The Lean Startup; Done is Better than Perfect

Book Recommendation #4: The Lean Startup by Eric Ries

Two weeks ago, we talked about The Dip— a book about recognizing your own limitations and narrowing your focus in order to achieve great things. This week, we’ll talk about Eric Ries’s, the Lean Startup, and look at what that kind of narrowed focus can accomplish.

The Lean Startup by Eric Ries

The Lean Startup is kind of like the Bootstrapper’s Bible. It’s one of those books that is so essential to understanding the contemporary startup world, that you’re actually at a significant disadvantage if you haven’t read it.

The book is about what it takes to succeed as a new company, after the Dotcom bubble. In it, Ries explains how you can focus your attention on a singular object, the Minimum Viable Product (MVP), in order to get your company up, running, and building a customer base.

The MVP is critical to your success. Without it, you’re in danger of spending too much time on unimportant things. Wasting your money, energy, and resources pursuing goals that don’t play into your long-term success.

Done Is Better Than Perfect

The Lean Startup is full of advice on how to build your product quickly, get it to the right people, and continually improve it based on their feedback. However, lets look at the “why” behind those ideas. What makes the MVP such a critical component to your success?

  • Idea Validation — Your MVP is the most basic version of your product, with only the most critical features. By narrowing your focus and devoting 100% of your effort to its completion, you allow yourself to get off the drawing board and into the market. And this is where your “big idea” is battle-tested to see if it truly brings value to your customers.
  • Saves Resources — By concentrating your energy on building your product and nothing else, you save money and time you might have wasted elsewhere. You won’t spend $500 on a logo, $300 on company t-shirts, or two days at startup workshop. Instead, you spend your time and energy where it matters most: building a product and finding customers.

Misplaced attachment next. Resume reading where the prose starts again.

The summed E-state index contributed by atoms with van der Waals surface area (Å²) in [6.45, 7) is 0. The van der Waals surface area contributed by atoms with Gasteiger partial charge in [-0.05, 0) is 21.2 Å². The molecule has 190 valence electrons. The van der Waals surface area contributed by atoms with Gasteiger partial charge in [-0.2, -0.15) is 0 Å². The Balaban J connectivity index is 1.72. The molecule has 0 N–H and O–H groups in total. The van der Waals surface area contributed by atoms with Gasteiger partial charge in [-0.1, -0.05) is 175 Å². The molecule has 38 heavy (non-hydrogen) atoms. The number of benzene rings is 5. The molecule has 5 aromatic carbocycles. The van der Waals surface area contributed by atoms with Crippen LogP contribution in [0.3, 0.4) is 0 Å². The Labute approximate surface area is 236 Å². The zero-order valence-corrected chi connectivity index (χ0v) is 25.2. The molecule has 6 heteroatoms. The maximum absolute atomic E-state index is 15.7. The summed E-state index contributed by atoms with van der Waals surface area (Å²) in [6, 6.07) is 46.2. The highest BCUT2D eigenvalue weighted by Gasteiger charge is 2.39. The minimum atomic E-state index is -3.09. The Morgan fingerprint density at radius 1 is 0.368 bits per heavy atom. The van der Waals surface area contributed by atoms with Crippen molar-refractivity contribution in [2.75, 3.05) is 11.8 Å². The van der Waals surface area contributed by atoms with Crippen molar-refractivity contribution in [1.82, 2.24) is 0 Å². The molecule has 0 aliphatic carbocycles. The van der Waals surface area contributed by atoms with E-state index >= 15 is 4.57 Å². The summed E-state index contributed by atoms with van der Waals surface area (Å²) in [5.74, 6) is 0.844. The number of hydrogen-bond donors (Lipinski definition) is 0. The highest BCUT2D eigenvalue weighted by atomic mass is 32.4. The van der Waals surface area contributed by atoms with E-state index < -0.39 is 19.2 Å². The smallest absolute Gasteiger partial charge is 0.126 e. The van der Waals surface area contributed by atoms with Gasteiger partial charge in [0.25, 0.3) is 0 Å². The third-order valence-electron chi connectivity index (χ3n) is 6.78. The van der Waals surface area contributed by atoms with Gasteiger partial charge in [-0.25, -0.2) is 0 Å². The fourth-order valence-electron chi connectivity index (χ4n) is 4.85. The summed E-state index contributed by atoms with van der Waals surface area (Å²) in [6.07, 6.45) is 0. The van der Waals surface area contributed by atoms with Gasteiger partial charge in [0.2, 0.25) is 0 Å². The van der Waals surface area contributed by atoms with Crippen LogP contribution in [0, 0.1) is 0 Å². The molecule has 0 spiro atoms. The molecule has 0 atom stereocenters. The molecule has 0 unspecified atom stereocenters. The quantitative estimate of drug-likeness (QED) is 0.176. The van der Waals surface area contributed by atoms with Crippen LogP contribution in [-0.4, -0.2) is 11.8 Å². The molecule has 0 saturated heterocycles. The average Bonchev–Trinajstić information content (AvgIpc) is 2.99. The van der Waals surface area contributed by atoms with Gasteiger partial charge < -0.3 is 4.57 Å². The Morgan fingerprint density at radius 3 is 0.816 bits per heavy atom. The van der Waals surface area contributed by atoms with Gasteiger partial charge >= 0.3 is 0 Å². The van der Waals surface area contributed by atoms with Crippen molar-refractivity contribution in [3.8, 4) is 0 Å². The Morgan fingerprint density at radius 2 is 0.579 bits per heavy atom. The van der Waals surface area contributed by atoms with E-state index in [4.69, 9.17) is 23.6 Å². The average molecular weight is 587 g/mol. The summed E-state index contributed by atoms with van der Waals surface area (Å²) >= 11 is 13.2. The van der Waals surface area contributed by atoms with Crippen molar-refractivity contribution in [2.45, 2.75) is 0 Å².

• Immediate ROI — By getting your idea in front of customers quickly, you can begin charging what you think your product is worth. This is a huge step for any future investors. If they see your product is bringing in revenue from real, paying customers, they’re many times more likely to give you the cash you need to take the next step.

This is just some of the “why” behind your MVP. And truth be told, it’s only about 10% of the whole book. The rest of the book will tell you:

  • How to change directions when your product isn’t working (called a pivot);
  • How to get your first customers;
  • How to react to market feedback; and
  • How to break product cycles into a self-reinforcing, “Build > Measure > Learn,” loop.

Of all our books we’ve reviewed so far, The Lean Startup is easily the most practical. Until now, the other books have been guidebooks for building your entrepreneur mindset. But pick up a copy of this book, and you can put that mindset to work building something great.

Start-Reading

 


Books That Change Lives - Recommendation List

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I’m a serial entrepreneur and I write about things I have learned along the way. I’m passionate about helping entrepreneurs and executives to find success and harmony in business and at home.

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